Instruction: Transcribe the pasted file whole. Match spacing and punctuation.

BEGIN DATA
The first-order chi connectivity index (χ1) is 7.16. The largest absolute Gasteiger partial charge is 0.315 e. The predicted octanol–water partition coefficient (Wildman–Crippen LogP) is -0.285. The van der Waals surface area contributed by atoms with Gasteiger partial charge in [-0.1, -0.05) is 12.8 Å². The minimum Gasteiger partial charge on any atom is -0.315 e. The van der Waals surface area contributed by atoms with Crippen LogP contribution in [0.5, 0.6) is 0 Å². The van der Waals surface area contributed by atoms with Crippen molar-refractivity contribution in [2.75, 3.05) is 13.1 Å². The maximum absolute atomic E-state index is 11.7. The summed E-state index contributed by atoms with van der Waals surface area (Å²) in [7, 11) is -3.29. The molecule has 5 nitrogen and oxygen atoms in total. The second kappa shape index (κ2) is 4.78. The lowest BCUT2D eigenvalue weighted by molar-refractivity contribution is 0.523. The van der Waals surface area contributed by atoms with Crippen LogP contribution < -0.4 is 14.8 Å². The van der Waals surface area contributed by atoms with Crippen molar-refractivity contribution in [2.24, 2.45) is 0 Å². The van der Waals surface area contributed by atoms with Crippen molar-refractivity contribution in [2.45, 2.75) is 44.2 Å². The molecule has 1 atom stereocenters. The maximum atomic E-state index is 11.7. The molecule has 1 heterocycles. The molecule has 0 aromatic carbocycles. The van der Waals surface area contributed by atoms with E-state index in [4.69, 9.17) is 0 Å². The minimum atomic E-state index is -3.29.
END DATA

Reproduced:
The first-order chi connectivity index (χ1) is 7.16. The largest absolute Gasteiger partial charge is 0.315 e. The predicted octanol–water partition coefficient (Wildman–Crippen LogP) is -0.285. The van der Waals surface area contributed by atoms with Gasteiger partial charge in [-0.1, -0.05) is 12.8 Å². The minimum Gasteiger partial charge on any atom is -0.315 e. The van der Waals surface area contributed by atoms with Crippen LogP contribution in [0.5, 0.6) is 0 Å². The van der Waals surface area contributed by atoms with Crippen molar-refractivity contribution in [2.75, 3.05) is 13.1 Å². The maximum absolute atomic E-state index is 11.7. The summed E-state index contributed by atoms with van der Waals surface area (Å²) in [7, 11) is -3.29. The molecule has 5 nitrogen and oxygen atoms in total. The second kappa shape index (κ2) is 4.78. The lowest BCUT2D eigenvalue weighted by molar-refractivity contribution is 0.523. The van der Waals surface area contributed by atoms with Crippen LogP contribution < -0.4 is 14.8 Å². The van der Waals surface area contributed by atoms with Crippen molar-refractivity contribution in [2.24, 2.45) is 0 Å². The van der Waals surface area contributed by atoms with Crippen molar-refractivity contribution in [2.45, 2.75) is 44.2 Å². The molecule has 1 atom stereocenters. The maximum atomic E-state index is 11.7. The molecule has 1 heterocycles. The molecule has 0 aromatic carbocycles. The van der Waals surface area contributed by atoms with E-state index in [4.69, 9.17) is 0 Å². The minimum atomic E-state index is -3.29.